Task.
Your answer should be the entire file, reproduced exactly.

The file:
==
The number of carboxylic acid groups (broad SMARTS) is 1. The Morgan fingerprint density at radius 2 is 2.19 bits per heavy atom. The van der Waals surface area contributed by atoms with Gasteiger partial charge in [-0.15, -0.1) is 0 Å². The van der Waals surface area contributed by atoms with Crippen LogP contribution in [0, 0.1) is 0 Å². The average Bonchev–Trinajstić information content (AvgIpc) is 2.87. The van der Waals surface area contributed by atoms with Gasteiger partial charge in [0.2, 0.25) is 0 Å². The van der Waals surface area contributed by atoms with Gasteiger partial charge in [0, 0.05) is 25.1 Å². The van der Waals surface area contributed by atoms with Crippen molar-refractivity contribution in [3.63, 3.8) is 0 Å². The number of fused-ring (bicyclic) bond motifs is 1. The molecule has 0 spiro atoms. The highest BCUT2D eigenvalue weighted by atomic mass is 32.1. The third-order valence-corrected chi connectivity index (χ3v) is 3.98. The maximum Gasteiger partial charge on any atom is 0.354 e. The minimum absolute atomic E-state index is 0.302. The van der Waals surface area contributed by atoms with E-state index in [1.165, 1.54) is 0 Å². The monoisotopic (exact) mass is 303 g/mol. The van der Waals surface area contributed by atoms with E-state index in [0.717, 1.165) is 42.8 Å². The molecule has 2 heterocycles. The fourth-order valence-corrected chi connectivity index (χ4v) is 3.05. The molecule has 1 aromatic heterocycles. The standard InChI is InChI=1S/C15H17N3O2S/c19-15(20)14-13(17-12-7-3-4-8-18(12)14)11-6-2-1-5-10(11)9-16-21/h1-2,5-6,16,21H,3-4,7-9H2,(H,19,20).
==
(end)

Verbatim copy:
The number of carboxylic acid groups (broad SMARTS) is 1. The Morgan fingerprint density at radius 2 is 2.19 bits per heavy atom. The van der Waals surface area contributed by atoms with Gasteiger partial charge in [-0.15, -0.1) is 0 Å². The van der Waals surface area contributed by atoms with Crippen LogP contribution in [0, 0.1) is 0 Å². The average Bonchev–Trinajstić information content (AvgIpc) is 2.87. The van der Waals surface area contributed by atoms with Gasteiger partial charge in [0.2, 0.25) is 0 Å². The van der Waals surface area contributed by atoms with Gasteiger partial charge in [0, 0.05) is 25.1 Å². The van der Waals surface area contributed by atoms with Crippen molar-refractivity contribution in [3.63, 3.8) is 0 Å². The number of fused-ring (bicyclic) bond motifs is 1. The molecule has 0 spiro atoms. The highest BCUT2D eigenvalue weighted by atomic mass is 32.1. The third-order valence-corrected chi connectivity index (χ3v) is 3.98. The maximum Gasteiger partial charge on any atom is 0.354 e. The minimum absolute atomic E-state index is 0.302. The van der Waals surface area contributed by atoms with E-state index in [1.165, 1.54) is 0 Å². The monoisotopic (exact) mass is 303 g/mol. The van der Waals surface area contributed by atoms with E-state index in [0.717, 1.165) is 42.8 Å². The molecule has 2 heterocycles. The fourth-order valence-corrected chi connectivity index (χ4v) is 3.05. The molecule has 1 aromatic heterocycles. The standard InChI is InChI=1S/C15H17N3O2S/c19-15(20)14-13(17-12-7-3-4-8-18(12)14)11-6-2-1-5-10(11)9-16-21/h1-2,5-6,16,21H,3-4,7-9H2,(H,19,20).